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how to start making my own knifes?

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how to start making my own knifes?

Old 03-03-2011, 07:03 AM
  #11  
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I live along the rr tracks and there is alot of old spikes and plates laying around do yall think they would make decent blades?
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Old 03-03-2011, 07:13 AM
  #12  
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shoulder strap I like the saw blade idea but how did you cut it to shape also do any of you ever use lawn mower blades?
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Old 03-03-2011, 12:54 PM
  #13  
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A word of caution and or advice about using unkown steels.With the exception of alot of old sawmill blades, most circular saw saw type blades are mild steel and will not harden enough to make a good blade.Same goes with most lawnmower blades, old files and railroad spikes.That being said, there are some good steels mixed in there.If you are using a file look for old Nicholson Black Diamond Files, they work very well and will harden great, but be careful of modern files and any unmarked files as most are just case hardened and will not hold an edge.If you are looking for railroad spikes look for the ones marked "HC" as they are high carbon and will work fine.If you are not sure, try hardening it and do a file and spark test before going any farther.
After 40 years of working with steels and 20 years of making knives, I have found it is better to buy some good steel and not mess with the unknowns.1095,1080, 1084 and 5160 are all relatively cheap and HT easy with 1095 being the most tricky.Dave
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Old 03-03-2011, 07:16 PM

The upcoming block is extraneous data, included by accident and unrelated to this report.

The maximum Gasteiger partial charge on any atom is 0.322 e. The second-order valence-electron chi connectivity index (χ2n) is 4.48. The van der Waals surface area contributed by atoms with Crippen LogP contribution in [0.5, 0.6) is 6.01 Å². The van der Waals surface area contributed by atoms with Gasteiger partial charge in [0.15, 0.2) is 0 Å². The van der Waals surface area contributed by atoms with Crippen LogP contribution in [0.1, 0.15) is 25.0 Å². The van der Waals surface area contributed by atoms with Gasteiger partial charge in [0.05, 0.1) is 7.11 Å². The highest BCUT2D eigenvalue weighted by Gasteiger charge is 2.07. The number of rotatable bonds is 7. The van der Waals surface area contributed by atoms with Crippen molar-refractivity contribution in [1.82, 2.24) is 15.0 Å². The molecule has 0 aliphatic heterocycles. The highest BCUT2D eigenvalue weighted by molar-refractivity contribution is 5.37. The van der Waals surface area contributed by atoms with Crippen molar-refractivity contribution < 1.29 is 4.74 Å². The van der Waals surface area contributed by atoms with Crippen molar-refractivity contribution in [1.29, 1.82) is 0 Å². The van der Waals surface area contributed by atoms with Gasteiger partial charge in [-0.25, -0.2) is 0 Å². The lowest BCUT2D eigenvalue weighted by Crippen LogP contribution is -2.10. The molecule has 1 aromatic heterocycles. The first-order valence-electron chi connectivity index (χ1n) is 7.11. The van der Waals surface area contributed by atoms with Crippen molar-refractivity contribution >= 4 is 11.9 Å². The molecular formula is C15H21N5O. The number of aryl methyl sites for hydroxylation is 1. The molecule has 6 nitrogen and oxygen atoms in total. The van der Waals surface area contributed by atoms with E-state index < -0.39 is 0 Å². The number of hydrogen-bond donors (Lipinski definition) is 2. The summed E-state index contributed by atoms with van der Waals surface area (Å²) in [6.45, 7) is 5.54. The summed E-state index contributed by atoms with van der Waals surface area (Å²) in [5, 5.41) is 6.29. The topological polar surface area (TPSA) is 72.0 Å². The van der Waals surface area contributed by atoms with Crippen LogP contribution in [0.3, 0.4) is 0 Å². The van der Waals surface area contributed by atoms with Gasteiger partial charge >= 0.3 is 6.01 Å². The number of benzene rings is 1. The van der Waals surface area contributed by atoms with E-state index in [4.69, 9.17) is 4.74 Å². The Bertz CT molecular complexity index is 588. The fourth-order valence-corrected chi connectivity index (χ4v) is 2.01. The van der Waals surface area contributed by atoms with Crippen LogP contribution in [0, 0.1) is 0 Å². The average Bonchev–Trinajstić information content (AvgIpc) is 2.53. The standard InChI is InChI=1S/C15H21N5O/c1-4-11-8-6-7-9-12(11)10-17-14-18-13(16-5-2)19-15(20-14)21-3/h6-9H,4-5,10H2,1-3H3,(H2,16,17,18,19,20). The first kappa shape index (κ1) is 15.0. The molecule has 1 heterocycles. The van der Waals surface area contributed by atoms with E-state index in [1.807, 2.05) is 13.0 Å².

#14  
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DC that is some incredible work on your web site.I appreciate your advice and answering some of my questions.If I were going to use a saw blade which right now looks like my best option.How would I cut it to form will a sawz all work or a ban saw maybe.I have hundreds of deer antlers laying around and it is currently shed hunting season.I would love to make a deer antler handled knife.
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Old 03-04-2011, 06:38 AM
  #15  
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If your blade is hardened a sawzall or bandsaw won't touch it, the steel would have to be annealed (basically heating to critical and slow cooling)first.In the hardened state, the best way I have found to cut is using an abrasive disc either on a Dremel or angle grinder.Even with that you will blue the edge somewhat( meaning you lose some hardness) so cool often and cut a little outside the line and then grind back to your line when getting ready to start your bevels.
That is why I suggested buying good steel and why it's cheaper in the long run.My blade steel comes annealed and cuts easily on my metal bandsaw then after grinding I HT it and I have control over how it's HTed.Dave
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Old 03-04-2011, 10:41 AM
  #16  
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Dave again thankyou for answering my ?.I can see there is alot more to the process than I thought.I'm thinking that I will need to do some research on the subject.Are there any how two websites you can recommend?
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Old 03-04-2011, 11:34 AM
  #17  
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Yep, heat treating is a science of its own, and virtually every steel has different temps and parameters.Although not just a How-to site but a knife Forum that will cover all of your questions.Come on over.Dave
http://knifedogs.com/forum.php
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Old 03-07-2011, 01:22 PM
  #18  
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Dave, those are some beautiful knives and leatherwork you do. Each winter I entertain myself making a few knives from purchased blades, and cob together a sheath for them. You truly inspire me to try my hand at something fancier. I give all my blades away, so I have to wait until I see a blade that inspires me and I figure a friend would enjoy, and go from there. I certainly will try some leather inlaying. Thanks.
Dave
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Old 03-07-2011, 09:20 PM
  #19  
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Thanks and good for you.I started out about twenty years ago doing purchased blades and did that for about a year before starting my own blades.It's a great hobby or a living.I don't know if you saw on my website ,that I have a tutorial on inlays under"Knife Info".If I can help let me know.Dave
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